Vulcans get into trouble, however, when they choose to disregard the emotions of more emotional (and perhaps less logical) beings than themselves. In a classic episode of Star Trek, the original series for example, Spock (the Vulcan science officer of the star ship Enterprise) finds himself leading his first away mission on an alien planet. On that planet they enconter giant, wooly, spear throwing aliens who manage to kill several of the crew members.

When the rest of the team returns to the shuttle craft the human crew decides that they wants to retrieve and bury the bodies of their fallen comrades. Spock however considers this to be an illogical and dangerous waste of time and resources. The result is a near mutiny. Effectively the episode is a morality play. It depicts Spock’s attempts to lead his crew without respect for the inherent emotional nature of humans as being naive and dangerous, and indeed it was. (In Spock’s defense, the humans in Star Trek the original series were far more hot-headed, reationary, and downright “emotional” than they are in later series.) But the problem in this episode was cultural not philosophical. It was the cultural mores and beliefs of the humans that inspired their emotional response and that ultimately came into conflict with Spock’s cultural mores and beliefs (which happened to specifically inhibit an emotional response in him).

This is typically how Vulcan/human conflicts, whether small or large, play out. They typically end up being cultural issues and not philosophical differences. In fact it is the relative valuation of risk of both humans and Vulcans that typically ends up creating the conflict. When risk seems disproportionate to the value or likelihood of a gain Vulcans consider a given action illogical. However Vulcans typically end up taking the biggest risks of all when they are convinced that the action it entails is supported by sound logical reasoning. Thus in spite of the many attempts within the Star Trek universe to depict it as such, humans are not superior to Vulcans due to their emotional nature, nor are Vulcans philosophically inferior to humans due to their categorical suppression of emotion. Likewise emotion is not a weakness, and a lack of it is not a strength - at least not in the Star Trek universe. Your own mileage may vary.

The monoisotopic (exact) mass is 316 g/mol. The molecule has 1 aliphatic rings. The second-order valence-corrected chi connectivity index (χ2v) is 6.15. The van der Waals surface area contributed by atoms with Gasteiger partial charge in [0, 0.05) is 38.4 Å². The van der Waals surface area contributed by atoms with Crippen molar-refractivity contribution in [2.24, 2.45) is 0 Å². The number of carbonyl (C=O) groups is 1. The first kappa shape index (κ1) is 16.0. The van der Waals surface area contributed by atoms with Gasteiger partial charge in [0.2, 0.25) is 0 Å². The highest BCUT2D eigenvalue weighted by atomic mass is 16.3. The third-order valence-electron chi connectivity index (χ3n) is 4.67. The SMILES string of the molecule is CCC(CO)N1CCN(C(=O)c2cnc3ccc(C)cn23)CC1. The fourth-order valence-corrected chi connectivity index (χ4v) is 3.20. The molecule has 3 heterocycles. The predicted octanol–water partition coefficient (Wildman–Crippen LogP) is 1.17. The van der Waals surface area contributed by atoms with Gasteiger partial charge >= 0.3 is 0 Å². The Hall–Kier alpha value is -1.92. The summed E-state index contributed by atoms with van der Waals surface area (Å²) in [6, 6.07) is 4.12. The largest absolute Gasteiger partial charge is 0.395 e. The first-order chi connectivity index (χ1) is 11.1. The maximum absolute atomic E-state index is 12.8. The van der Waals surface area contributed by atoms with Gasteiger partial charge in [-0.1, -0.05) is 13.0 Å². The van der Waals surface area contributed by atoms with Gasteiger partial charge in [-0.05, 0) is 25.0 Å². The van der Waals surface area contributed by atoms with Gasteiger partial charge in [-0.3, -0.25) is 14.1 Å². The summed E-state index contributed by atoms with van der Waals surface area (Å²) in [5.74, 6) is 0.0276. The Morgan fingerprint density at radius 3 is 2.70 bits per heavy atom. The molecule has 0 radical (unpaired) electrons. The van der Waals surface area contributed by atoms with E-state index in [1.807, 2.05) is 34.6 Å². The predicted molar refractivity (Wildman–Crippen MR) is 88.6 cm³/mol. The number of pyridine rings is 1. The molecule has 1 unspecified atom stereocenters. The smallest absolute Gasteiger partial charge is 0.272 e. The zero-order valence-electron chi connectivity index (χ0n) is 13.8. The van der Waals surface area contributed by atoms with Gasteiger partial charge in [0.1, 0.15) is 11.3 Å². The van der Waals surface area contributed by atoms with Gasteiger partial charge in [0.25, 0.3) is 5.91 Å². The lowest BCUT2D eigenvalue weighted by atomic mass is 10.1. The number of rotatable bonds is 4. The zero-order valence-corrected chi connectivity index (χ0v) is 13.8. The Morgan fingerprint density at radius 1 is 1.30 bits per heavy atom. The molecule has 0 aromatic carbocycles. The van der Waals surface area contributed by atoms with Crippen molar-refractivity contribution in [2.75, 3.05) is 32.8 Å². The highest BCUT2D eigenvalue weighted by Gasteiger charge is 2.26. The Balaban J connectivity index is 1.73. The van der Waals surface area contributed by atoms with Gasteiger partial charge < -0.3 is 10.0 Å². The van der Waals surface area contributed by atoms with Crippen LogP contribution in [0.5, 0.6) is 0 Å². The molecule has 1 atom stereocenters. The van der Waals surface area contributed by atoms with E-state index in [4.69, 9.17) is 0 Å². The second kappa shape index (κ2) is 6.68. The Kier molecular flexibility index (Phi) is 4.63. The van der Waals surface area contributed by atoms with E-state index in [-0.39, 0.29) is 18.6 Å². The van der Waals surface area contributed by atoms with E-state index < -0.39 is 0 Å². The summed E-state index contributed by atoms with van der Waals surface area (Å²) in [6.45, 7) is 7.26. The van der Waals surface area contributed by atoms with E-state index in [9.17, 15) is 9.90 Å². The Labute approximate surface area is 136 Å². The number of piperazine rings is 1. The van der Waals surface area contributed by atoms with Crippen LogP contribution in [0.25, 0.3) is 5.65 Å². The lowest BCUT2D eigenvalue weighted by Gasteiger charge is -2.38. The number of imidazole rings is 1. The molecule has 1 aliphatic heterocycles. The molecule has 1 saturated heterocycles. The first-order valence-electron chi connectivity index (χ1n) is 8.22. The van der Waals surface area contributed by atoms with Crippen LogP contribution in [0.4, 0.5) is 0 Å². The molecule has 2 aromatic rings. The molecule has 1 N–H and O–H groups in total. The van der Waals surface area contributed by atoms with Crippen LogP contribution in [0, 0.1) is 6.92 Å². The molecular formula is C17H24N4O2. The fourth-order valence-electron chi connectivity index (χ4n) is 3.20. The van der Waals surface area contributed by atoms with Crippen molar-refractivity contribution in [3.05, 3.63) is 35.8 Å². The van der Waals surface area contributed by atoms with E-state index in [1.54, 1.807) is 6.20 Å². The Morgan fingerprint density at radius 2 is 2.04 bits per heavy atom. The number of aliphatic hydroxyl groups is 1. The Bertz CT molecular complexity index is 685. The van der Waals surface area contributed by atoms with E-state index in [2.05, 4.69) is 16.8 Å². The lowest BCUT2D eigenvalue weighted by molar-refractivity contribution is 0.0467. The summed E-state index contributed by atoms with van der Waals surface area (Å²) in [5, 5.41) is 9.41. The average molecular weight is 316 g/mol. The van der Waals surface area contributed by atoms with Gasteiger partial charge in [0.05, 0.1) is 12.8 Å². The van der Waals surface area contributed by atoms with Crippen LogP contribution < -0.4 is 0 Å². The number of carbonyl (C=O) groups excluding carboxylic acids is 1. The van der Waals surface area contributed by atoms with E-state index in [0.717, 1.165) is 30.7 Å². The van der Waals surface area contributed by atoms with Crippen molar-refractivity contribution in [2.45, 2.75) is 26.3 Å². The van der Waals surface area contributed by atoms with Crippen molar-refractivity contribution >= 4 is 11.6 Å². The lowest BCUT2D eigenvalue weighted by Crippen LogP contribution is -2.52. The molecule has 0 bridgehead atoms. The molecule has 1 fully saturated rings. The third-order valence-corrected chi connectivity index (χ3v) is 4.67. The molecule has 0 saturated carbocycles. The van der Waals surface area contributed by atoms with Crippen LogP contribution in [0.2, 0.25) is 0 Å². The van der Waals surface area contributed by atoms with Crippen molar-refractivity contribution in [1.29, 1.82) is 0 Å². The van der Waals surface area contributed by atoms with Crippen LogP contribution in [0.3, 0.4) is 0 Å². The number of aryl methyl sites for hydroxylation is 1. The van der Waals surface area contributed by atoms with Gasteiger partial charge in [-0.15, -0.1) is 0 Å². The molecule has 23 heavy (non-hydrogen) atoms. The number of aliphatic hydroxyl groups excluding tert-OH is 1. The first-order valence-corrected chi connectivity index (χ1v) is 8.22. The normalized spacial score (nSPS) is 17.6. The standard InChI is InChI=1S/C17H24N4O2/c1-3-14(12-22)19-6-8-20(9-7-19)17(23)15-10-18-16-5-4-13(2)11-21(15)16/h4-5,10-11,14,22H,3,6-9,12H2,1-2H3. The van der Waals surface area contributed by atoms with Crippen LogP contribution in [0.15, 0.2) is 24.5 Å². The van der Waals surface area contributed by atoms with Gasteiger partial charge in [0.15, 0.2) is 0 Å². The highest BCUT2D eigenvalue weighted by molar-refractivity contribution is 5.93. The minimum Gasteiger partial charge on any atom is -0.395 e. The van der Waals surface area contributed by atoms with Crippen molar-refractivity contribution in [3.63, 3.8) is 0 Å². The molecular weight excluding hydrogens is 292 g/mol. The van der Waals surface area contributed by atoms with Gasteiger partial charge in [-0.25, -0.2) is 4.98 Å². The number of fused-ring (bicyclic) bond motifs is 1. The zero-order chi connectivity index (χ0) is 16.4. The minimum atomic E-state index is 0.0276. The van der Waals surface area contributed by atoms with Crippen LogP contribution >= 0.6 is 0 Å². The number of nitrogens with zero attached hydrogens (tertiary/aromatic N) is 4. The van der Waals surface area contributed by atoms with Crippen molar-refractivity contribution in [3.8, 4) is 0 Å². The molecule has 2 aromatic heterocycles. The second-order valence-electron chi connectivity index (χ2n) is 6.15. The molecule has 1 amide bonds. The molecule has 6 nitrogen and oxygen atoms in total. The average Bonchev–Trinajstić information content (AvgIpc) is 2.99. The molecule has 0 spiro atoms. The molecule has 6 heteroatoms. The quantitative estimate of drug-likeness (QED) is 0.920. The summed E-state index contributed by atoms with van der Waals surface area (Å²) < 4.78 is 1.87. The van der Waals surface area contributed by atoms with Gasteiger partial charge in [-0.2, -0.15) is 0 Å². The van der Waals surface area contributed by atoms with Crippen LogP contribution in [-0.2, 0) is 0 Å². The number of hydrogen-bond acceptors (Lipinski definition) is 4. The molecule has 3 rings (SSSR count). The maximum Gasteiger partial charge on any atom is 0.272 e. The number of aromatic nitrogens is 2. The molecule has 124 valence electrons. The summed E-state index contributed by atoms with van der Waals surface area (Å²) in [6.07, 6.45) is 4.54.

*"Emotion" also potentially falls within cognitive science -I say “potentially” because I do not believe there is a consensus on the matter.

**(Edit: I put "most" here but I was thinking and unfortunately left out "short term" -the idea is that if you act on an emotion before you understand its cause you are acting subjectively. I did not mean to imply that objectivism created a dichotomy between emotion and logic).

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I have also applied a bit of

I have also applied a bit of objectivist thinking to Star Trek, specifically DS9 and I remember thinking that there was no way the Klingons could have ever gotten off their home planet with their anti-intellectual mentality. Nothing in Klingon culture rewards scientific advancement.

Actually war's are notorious

Actually war's are notorious for spurring scientific advancement particularly in the areas of weapons and armor development etc. Klingons being so driven by their desire to fight would have a strong impetus to develop the tools of war. Also the Klingons are supposed to be more diverse than is typically presented in the show. To put it simply they are not all anti-intellectual.

I'll take your word for it,

I'll take your word for it, I am no expert. But I wonder if there wouldn't be a collective action of sorts. Scientific progress is good for the Klingons generally, but no single Klingon wants anything to do with it. As far as I can tell, honor and glory come only from success at physical combat.

But praise from those higher

But praise from those higher up in their hierarchy -those that have already won glory in battle also wins them glory. You forget they have a very centralized government, and if the chancellor of the Klingon empire asks you to develop weapons to defeat their enemies and ensure the continued dominance of the Klingon empire, not only would you do it but you would find glory in doing it. Especially since Klingon politicians are particularly good at propaganda. Klingons make war songs about everything, from actual battles to chess tournaments.